One thing Oscar misses about CDNIS is the community feel of the school, where students are encouraged to talk to teachers about life and their passions. “I remember that I would compare cycling times on Strava with Mr. Chris Young, even though he wasn’t my teacher. I used to cycle to school after morning training, so I would see Mr. Young on the hill up to school.”
Alumni Profile Lona Shiu ‘08 “I worked with one female client in the lead up to her wedding. I helped her to get her fitness level back after she had a serious brain injury, and again after she gave birth to her first child. These are the stories that make the long hours at work worth it, because often times we will have to come in before office hours and stay afterwards to fit in personal training sessions with our clients who are working.”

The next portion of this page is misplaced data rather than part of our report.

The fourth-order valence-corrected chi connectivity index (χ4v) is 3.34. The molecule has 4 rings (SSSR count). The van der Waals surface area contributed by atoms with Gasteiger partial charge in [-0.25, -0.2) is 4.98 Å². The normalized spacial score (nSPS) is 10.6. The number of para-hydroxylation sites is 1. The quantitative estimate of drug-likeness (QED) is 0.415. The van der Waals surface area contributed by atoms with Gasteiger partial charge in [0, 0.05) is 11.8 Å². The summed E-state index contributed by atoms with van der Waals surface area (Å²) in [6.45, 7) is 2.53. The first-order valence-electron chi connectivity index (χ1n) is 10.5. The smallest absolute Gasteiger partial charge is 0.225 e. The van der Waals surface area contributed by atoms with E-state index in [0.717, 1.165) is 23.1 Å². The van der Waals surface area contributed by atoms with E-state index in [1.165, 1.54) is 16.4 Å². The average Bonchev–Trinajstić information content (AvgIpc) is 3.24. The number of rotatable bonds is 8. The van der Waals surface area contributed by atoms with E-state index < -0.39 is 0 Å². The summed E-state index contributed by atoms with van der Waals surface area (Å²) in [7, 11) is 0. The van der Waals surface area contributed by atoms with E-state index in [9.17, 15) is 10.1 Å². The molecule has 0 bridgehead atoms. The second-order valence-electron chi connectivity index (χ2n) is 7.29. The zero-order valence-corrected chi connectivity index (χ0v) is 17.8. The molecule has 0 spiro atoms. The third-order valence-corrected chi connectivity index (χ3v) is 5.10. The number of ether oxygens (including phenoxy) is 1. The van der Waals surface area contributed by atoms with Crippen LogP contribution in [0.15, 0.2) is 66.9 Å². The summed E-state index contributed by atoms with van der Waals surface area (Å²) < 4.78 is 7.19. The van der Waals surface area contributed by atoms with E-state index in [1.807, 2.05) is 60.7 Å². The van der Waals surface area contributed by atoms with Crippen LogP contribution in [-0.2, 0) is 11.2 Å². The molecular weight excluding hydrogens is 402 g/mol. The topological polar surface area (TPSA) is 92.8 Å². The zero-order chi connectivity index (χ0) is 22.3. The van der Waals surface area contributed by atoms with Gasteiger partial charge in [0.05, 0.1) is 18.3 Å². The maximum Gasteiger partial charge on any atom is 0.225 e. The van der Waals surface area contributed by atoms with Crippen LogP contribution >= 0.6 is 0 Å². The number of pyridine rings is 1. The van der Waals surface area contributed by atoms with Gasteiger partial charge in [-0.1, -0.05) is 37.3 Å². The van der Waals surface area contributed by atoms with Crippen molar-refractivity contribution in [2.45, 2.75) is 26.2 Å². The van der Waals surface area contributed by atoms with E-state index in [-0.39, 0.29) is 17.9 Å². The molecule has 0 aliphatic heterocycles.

Known amongst all her peers as a sports star, Lona Shiu ‘08 was a stalwart on the tennis team during her six years at CDNIS. Taking home the top honour during her final year at the school and recognized as the Student Athlete of the Year, it’s no surprise that Lona wanted to remain involved in sports as she embarked on a Bachelor of Science in Exercise and Health Science degree at university. After graduating, she worked at a sports laboratory at the Hong Kong Sports Institute, but soon found it wasn’t quite the right fit for her as she was itching to be more active instead of staring at a computer screen five days a week.